Featured Project: Chattanooga MLK Smart Corridor
In partnership with the Center of Urban Informatics and Progress (CUIP) at the University of Tennessee Chattanooga, the city is developing the Chattanooga MLK Smart Corridor. The design includes installation of solar panels, cameras, air quality sensors, radar, and LiDAR, all connected to the city’s ubiquitous high-capacity fiber network. CUIP is using the corridor to create a predictive model for identifying likely car accident spots, with the hope of mitigating future risk and achieving the city’s Vision Zero goals.
Featured Project: 4K Microscope
The 4K microscope project is an opportunity for students to experience biology and STEM like never before. Professors at the University of Southern California place live biological specimens under a Digital Cinema Microscope and capture ultra-high resolution (4K) movies of the microorganisms while simultaneously transmitting live, HD images from the microscope to a STEM class via a low-latency, gigabit network. Students can view images, manipulate the microscope and interact with world-class professors and curriculum from 2,000 miles away.
- Ultra-fast/Gigabit to end-user
- GENI/US Ignite Rack
Smart Fiber, Smart Grid, Smart City.
When Chattanooga’s municipal electric company, Electric Power Board of Chattanooga (EPB), decided to install fiber optics for every home and business in its 600 square mile service territory, the primary goal was to transform the community’s electric power system into a Smart Grid. Now, every EPB Electric Power customer—businesses and residences, urban and rural—has access to state-of-the-art telecommunications services, too. It’s all thanks to America’s largest ubiquitous fiber network.
Chattanooga, always a town with an unquenchable entrepreneurial spirit, is now home to a new generation of startups leveraging this technology to explore new possibilities. With lightning fast internet capability, the community’s big-picture thinking is leading to local and national successes.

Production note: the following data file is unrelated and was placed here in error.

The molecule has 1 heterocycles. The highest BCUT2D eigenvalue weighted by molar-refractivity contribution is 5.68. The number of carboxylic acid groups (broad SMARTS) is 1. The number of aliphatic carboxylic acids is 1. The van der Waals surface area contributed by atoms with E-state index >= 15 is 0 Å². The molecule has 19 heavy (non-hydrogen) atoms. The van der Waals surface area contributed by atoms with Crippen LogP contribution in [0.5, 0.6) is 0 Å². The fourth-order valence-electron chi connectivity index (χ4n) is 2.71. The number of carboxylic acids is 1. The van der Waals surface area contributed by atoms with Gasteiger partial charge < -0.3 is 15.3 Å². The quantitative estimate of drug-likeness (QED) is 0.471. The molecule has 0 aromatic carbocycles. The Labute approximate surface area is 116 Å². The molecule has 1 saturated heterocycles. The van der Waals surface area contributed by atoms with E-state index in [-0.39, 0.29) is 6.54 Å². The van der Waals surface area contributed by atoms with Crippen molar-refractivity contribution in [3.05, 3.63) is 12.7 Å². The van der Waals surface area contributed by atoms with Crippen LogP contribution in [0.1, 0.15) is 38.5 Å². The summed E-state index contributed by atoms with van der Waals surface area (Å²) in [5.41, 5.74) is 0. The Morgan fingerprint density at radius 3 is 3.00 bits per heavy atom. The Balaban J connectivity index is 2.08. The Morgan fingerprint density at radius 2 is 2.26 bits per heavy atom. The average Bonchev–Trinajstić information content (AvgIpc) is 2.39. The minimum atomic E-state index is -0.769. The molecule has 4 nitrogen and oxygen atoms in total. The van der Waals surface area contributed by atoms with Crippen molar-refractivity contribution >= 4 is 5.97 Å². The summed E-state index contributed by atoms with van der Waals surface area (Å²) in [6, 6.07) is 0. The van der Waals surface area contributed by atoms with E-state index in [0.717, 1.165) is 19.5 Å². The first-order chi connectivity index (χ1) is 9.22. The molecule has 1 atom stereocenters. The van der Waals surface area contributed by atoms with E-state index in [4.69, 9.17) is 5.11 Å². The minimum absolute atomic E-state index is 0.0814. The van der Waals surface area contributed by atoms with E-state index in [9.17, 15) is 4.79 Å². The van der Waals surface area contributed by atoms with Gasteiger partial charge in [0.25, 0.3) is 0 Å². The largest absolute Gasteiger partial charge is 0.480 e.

Longtime Chattanooga institutions are hopping on board, too. The Chattanooga Public Library is now transforming itself from a remnant of the 20th century to a forward-thinking innovation hub by offering a public laboratory and educational facility with a focus on information, design, technology, and the applied arts.
And a Chattanooga entity focused on guiding gig-based community efforts—The Enterprise Center—is looking at the current volunteer-based approach to maximizing gig opportunities and working on formalizing it in order to measure, and build on, the successful foundation already laid down. It’s because of efforts such as these that the Mozilla Foundation selected Chattanooga for inclusion in the Mozilla Gigabit Communities Fund, allocating funding and other resources for innovators to develop next-generation applications related specifically to education and workforce development.
And that Smart Grid EPB built to make electric power delivery better than before? It’s consistently reducing the duration of power outages by 60%, and national laboratories around the US are currently exploring Chattanooga’s vast database (with roughly 2.5 trillion data points collected per year from Smart Grid sensors and devices) to learn more about energy independence and environmental sustainability. In the Scenic City, power and possibility go hand-in-hand!